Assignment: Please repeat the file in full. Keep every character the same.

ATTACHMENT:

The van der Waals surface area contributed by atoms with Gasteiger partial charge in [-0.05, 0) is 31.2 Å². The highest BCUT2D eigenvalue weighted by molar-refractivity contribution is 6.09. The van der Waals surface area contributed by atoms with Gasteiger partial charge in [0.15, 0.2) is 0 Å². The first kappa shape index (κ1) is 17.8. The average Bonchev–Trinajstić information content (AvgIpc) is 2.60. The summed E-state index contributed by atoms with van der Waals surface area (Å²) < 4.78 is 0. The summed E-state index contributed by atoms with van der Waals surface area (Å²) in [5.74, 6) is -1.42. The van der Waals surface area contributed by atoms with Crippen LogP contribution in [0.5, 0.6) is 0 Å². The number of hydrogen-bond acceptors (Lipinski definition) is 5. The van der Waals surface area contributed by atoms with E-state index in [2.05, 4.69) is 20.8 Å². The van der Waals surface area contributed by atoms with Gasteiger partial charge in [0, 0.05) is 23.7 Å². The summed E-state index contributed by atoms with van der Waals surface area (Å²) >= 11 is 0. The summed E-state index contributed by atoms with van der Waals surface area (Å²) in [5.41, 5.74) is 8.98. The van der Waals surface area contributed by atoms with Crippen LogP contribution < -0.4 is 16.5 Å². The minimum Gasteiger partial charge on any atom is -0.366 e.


The van der Waals surface area contributed by atoms with Gasteiger partial charge in [-0.05, 0) is 31.2 Å². The highest BCUT2D eigenvalue weighted by molar-refractivity contribution is 6.09. The van der Waals surface area contributed by atoms with Gasteiger partial charge in [0.15, 0.2) is 0 Å². The first kappa shape index (κ1) is 17.8. The average Bonchev–Trinajstić information content (AvgIpc) is 2.60. The summed E-state index contributed by atoms with van der Waals surface area (Å²) < 4.78 is 0. The summed E-state index contributed by atoms with van der Waals surface area (Å²) in [5.74, 6) is -1.42. The van der Waals surface area contributed by atoms with Crippen LogP contribution in [0.5, 0.6) is 0 Å². The number of hydrogen-bond acceptors (Lipinski definition) is 5. The van der Waals surface area contributed by atoms with E-state index in [2.05, 4.69) is 20.8 Å². The van der Waals surface area contributed by atoms with Gasteiger partial charge in [0, 0.05) is 23.7 Å². The summed E-state index contributed by atoms with van der Waals surface area (Å²) >= 11 is 0. The summed E-state index contributed by atoms with van der Waals surface area (Å²) in [5.41, 5.74) is 8.98. The van der Waals surface area contributed by atoms with Crippen LogP contribution < -0.4 is 16.5 Å². The minimum Gasteiger partial charge on any atom is -0.366 e.